An academic mentor of mine used to say that social science research almost always confirms common sense, or … it is wrong. There is some wisdom in that, but I wouldn’t go quite as far as his more cynical conclusion – “we’ve learned one thing from 50 years of research on health and education – smoking is bad for you.”
As a social science researcher, I have always found the questions we study to be fascinating, but often the answers are frustratingly elusive. Still, some recent research in education has done more than validate common sense, and has driven important changes in policy focus.
For example, by having teacher identifiers and longitudinal data in some states (Tennessee, Florida and a few others), researchers have shown: 1) the great importance for low-income student learning of having good teachers for a few consecutive years, versus having bad teachers (yes, this validates common sense, but it shows that learning gains for low-income kids are possible under good teaching); and 2) traditional inputs into teacher pay (seniority and Masters degrees) have little or no association with student learning outcomes (less clearly associated with common sense).
This evidence points to a greater focus on teacher effectiveness, which we now are seeing in Race to the Top and elsewhere, greater equity in quality teacher distribution across schools, and more focus on teacher outputs and outcomes than on the inputs. This is what evidence based research should do.
But a study on teacher induction programs released this week, brings to the forefront this issue of research findings versus common sense or common wisdom “on the ground.” I’m particularly intrigued by this study because, at a conference last year, I observed a panel discussion of the first year of findings. Now the second year findings are out.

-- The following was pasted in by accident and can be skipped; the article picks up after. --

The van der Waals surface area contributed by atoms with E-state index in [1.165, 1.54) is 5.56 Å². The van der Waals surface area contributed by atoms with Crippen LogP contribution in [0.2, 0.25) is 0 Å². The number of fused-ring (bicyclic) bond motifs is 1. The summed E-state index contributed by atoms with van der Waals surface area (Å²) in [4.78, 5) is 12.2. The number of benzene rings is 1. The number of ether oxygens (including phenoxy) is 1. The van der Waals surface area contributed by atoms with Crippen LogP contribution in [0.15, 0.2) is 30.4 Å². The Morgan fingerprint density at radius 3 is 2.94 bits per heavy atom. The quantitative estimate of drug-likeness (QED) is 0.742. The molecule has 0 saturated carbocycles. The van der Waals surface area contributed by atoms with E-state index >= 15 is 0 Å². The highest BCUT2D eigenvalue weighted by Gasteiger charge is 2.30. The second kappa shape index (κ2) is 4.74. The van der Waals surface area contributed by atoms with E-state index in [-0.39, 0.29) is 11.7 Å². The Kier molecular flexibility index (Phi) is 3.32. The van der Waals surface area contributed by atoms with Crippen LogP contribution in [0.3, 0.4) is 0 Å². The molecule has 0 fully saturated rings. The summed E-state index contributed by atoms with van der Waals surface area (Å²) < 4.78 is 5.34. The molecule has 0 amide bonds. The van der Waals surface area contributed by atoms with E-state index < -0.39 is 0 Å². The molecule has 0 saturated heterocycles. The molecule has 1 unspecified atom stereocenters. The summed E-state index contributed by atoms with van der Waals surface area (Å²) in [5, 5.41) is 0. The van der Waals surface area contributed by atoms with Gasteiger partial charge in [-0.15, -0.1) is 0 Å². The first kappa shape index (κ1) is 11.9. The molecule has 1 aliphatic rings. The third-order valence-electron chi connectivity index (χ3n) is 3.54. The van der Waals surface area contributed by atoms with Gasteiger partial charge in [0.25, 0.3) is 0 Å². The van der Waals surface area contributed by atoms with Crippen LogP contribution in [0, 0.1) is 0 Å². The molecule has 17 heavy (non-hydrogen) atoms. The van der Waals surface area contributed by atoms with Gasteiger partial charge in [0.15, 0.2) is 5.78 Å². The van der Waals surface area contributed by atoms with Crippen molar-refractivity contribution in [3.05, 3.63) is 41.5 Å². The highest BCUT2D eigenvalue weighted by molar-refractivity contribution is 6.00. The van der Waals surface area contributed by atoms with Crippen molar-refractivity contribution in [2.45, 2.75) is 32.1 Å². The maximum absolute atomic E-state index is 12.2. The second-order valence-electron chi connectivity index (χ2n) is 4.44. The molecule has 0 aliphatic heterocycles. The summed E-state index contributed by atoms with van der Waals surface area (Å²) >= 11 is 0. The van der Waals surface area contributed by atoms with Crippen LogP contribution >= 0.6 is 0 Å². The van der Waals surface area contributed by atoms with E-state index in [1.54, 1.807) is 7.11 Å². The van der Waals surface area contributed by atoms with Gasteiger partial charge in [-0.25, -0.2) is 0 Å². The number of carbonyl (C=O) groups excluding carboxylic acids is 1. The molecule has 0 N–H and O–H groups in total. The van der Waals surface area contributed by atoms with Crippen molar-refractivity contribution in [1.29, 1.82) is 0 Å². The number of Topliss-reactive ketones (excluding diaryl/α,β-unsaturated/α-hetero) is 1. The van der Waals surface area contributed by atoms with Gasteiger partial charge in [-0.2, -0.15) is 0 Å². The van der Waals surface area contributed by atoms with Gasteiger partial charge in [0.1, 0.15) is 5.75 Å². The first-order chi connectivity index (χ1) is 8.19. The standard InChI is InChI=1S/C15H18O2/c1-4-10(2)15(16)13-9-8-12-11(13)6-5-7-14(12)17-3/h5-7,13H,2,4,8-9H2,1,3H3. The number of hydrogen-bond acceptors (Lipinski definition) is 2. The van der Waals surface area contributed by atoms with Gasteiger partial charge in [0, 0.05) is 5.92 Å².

The study is “Impacts of Comprehensive Teacher Induction: Results from the Second Year of a Randomized Controlled Study,” by Eric Isenberg, Steven Glazerman, Martha Bleeker, Amy Johnson, Julieta Lugo-Gil, Mary Grider, Sarah Dolfin, Edward Britton, and Melanie Ali – Mathematica Policy Research, August 2009.
It is funded by the Institute for Education Sciences for 5 years. The authors are expert methodologists; 1,000 teachers in 400 elementary schools in 17 districts in 13 states are involved, and the districts had to agree to a randomized design where some new teachers get one of two high quality, nationally-respected induction programs, while other teachers get “induction as usual.” This is the gold standard of research designs (and costs $17 million).
The findings: after two years, the teachers getting better induction programs do not show any increase in their student learning outcomes, compared to the control group.
So, either common sense is wrong and a great induction program for teachers doesn’t move student achievement, or there is something wrong with this study (doubtful to me), or 2 years is too short to see student learning outcome effects (possible, and a good thing the study is funded for 5 years).
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